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NOTE:Immunovia has ceased commercialization of the IMMray PanCan-d test. More information available here:

Immunovia’s IMMray™ presents biomarkers that differentiates Rheumatoid Arthritis from other autoimmune diseases with 89% accuracy

June 21, 2017

LUND, Sweden – Immunovia today announced that they have completed the analysis of the three other autoimmune diseases included in the previously reported large, retrospective autoimmune disease study, performed in collaboration with Department of Immuntechnology, Lund University. The study included 315 blood samples and covered main autoimmune indications such as, Systemic Lupus Erythematosus Rheumatoid Arthritis (RA), Sjögren’s Syndrome, Systemic Vasculitis and healthy controls. For SLE, two sets of differential diagnosis data were previously reported March 7 2017.

In this third data set, the IMMray™ biomarker signature was able to differentiate RA, one of the most common autoimmune diseases, from SLE, Sjögren Syndrome and Systemic Vasculitis, with 89% accuracy. The IMMray™ signatures also detected RA with an accuracy of 98% from the healthy controls. When differentiated from Sjögren Syndrome, and Systemic Vasculitis, the RA accuracy was 83% and 95%, respectively.
Finally, Sjögren’s Syndrome and Systemic Vasculitis could also be differentiated with high accuracies from the pools of samples of all the three other autoimmune diseases, at 85% and 94 %, respectively.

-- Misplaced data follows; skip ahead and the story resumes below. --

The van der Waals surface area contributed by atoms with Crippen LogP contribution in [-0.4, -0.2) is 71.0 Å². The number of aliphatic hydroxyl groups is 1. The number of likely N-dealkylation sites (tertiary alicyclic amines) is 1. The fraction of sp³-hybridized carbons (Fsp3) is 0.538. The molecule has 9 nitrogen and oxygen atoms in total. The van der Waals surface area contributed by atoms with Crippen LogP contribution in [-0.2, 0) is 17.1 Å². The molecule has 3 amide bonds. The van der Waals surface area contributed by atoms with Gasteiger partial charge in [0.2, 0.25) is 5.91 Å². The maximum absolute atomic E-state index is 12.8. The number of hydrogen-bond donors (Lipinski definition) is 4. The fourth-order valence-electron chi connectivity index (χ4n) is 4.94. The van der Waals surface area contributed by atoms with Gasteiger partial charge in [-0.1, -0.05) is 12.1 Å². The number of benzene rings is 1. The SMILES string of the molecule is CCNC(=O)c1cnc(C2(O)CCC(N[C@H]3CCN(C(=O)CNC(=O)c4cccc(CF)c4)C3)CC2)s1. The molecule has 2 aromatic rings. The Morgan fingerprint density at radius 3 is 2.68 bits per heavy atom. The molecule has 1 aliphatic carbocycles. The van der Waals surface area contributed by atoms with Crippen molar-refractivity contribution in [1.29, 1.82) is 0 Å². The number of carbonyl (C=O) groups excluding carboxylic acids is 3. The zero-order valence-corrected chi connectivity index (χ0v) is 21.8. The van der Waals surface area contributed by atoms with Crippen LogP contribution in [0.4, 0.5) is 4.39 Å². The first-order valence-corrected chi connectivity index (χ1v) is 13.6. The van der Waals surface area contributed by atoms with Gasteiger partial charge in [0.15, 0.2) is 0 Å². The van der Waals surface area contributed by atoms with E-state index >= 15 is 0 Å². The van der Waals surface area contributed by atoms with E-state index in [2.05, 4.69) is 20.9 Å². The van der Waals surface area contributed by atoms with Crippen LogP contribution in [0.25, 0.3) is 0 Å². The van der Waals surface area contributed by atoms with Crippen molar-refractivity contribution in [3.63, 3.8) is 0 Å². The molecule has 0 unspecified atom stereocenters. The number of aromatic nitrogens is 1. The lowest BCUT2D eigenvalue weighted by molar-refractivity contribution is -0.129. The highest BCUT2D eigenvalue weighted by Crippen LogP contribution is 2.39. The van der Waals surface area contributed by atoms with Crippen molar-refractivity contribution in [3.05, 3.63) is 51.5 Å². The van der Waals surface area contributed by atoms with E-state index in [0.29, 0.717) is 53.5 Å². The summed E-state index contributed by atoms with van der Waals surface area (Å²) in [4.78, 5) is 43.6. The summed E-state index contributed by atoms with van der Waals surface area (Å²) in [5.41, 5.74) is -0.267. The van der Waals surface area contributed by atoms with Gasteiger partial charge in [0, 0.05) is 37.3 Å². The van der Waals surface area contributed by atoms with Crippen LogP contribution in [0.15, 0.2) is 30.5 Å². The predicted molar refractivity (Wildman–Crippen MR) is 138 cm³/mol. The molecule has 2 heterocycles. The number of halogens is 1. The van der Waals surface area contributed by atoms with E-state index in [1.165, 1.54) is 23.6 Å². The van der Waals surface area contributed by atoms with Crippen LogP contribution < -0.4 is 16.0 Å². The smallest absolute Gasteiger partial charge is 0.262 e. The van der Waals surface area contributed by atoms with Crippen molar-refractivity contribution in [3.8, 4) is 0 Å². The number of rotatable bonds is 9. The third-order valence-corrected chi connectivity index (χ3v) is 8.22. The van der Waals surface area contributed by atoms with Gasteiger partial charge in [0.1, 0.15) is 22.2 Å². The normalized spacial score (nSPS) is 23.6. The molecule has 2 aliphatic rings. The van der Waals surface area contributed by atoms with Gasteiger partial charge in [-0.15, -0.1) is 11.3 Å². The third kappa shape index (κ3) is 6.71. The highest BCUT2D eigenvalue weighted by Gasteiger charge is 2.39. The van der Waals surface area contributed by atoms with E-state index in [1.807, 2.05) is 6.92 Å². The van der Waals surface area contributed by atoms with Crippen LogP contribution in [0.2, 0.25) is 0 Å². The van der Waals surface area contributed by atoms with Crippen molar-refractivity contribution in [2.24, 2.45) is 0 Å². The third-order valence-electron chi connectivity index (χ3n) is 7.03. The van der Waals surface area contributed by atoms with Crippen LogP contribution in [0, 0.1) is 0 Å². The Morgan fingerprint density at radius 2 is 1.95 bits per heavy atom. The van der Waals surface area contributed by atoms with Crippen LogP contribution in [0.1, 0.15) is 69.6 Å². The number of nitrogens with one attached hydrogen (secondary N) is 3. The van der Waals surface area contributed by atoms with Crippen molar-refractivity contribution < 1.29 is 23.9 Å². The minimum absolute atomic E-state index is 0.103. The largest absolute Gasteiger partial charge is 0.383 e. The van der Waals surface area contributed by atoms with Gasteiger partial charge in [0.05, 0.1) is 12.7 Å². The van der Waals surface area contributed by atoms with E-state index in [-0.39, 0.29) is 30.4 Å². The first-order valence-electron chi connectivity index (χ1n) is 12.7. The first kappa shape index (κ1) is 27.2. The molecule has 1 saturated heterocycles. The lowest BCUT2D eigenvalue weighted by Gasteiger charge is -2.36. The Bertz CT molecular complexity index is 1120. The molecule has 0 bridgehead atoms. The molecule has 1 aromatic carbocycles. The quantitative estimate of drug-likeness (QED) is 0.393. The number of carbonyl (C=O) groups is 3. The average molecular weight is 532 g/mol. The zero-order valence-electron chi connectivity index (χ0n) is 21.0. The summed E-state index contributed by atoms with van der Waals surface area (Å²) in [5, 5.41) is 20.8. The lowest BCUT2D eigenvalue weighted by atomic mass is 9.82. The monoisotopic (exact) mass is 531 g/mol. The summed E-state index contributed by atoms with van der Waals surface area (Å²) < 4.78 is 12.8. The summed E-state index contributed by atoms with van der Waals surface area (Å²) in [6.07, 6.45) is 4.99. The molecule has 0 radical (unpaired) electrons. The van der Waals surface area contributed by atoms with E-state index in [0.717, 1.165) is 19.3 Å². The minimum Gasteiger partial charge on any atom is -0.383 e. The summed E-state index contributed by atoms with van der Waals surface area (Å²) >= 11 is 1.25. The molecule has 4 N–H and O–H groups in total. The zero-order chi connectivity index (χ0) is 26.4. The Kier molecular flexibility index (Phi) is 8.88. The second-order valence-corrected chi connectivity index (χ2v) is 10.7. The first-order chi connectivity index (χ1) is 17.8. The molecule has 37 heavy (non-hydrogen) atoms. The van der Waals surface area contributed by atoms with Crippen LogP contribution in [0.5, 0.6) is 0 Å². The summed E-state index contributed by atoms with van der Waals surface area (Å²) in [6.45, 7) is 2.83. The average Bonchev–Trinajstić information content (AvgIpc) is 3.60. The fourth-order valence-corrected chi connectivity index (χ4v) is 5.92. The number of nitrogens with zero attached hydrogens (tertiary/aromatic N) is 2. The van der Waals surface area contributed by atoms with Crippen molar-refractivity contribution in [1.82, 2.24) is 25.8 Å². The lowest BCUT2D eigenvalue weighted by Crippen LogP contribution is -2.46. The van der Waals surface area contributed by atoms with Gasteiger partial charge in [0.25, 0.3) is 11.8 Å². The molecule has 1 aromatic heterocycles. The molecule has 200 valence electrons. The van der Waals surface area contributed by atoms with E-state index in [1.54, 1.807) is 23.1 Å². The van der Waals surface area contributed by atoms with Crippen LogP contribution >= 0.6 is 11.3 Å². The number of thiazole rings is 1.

Immunovia´s CEO, Mats Grahn commented: “The incidence of autoimmune disease continues to rise and with it the need for more accurate differential diagnosis. These extremely promising results confirm the power of the IMMray platform to deliver unprecedented biomarker signatures and to provide us with data needed for further refining of the strategy for autoimmune diseases. In the short to medium term, we will expand and intensify our collaborations with Key Opinion Leaders in this area to prioritize the most unmet clinical needs and to define the studies required moving forward”.


For more information, please contact:

Mats Grahn

Chief Executive Officer, CEO, Immunovia

Tel.: +46-70-5320230


About Immunovia

Immunovia AB was founded in 2007 by investigators from the Department of Immunotechnology at Lund University and CREATE Health, the Center for Translational Cancer Research in Lund, Sweden. Immunovia’s strategy is to decipher the wealth of information in blood and translate it into clinically useful tools to diagnose complex diseases such as cancer, earlier and more accurately than previously possible. Immunovia´s core technology platform, IMMray™, is based on antibody biomarker microarray analysis. The company is now performing clinical validation studies for the commercialization of IMMray™ PanCan-d that could be the first blood based test for early diagnosis of pancreatic cancer. In the beginning of 2016, the company started a program focused on autoimmune diseases diagnosis, prognosis and therapy monitoring. The first test from this program, IMMray™ SLE-d, is a biomarker signature derived for differential diagnosis of lupus, now undergoing evaluation and validation. (Source: